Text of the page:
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Creighton L. Rev.


The substantial and steady increases in the amount a taxpayer can transfer free of federal estate, gift, and generation skipping transfer taxes1 makes transfer tax planning irrelevant when counseling more than 99.9% of Americans.2 Traditional estate planning structures set in place at a time when the estate tax impacted many more Americans may no longer achieve a client’s current estate planning goals. The seismic shift in the estate planning paradigm requires estate planners rethink use of planning structures in light of shifting client objectives. Evaluated in terms of these shifting objectives, the limited partnership may prove just as nimble as the trust in reacting to altered goals of affluent clients who desire continued management as assets pass to the next generation. This Article explores the continued viability and new role the limited partnership can take in estate planning.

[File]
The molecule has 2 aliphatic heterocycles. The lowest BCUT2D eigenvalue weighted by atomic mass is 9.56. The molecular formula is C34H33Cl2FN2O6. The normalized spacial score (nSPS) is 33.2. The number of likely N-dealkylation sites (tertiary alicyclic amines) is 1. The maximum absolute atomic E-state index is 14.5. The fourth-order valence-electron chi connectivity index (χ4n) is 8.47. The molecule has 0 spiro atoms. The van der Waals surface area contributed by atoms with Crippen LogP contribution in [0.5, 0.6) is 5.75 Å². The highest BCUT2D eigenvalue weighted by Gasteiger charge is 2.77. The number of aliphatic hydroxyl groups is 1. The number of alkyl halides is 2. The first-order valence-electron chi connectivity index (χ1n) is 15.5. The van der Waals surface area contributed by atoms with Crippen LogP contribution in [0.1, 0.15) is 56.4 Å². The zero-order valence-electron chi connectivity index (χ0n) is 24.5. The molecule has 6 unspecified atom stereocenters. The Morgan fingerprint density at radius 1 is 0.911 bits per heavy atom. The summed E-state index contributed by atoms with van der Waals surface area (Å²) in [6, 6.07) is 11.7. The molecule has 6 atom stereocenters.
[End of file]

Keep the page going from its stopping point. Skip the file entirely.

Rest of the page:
This Article takes a closer look at the limited partnership as an alternative to the trust. After summarizing the shift in client perspective and objectives in part two, this Article analyzes specific characteristics of the limited partnership important to achieving those goals in comparison to the trust; in part three, it reveals the general partner, much like a trustee, can provide management of partnership assets and determine the timing and appropriateness of distributions to interest holders. The limited partnership, further, can provide some protection of assets from the immediate reach of a limited partner’s creditors. It also can minimize income tax burdens when compared to a trust. The limited partnership can meet these client preferences and, at the same time, avoid certain downsides of trusts, such as more stringent investment duties and hurdles faced in trust modification. The analysis reveals that the characteristics of the limited partnership, as compared to a trust, make it a viable choice for affluent clients.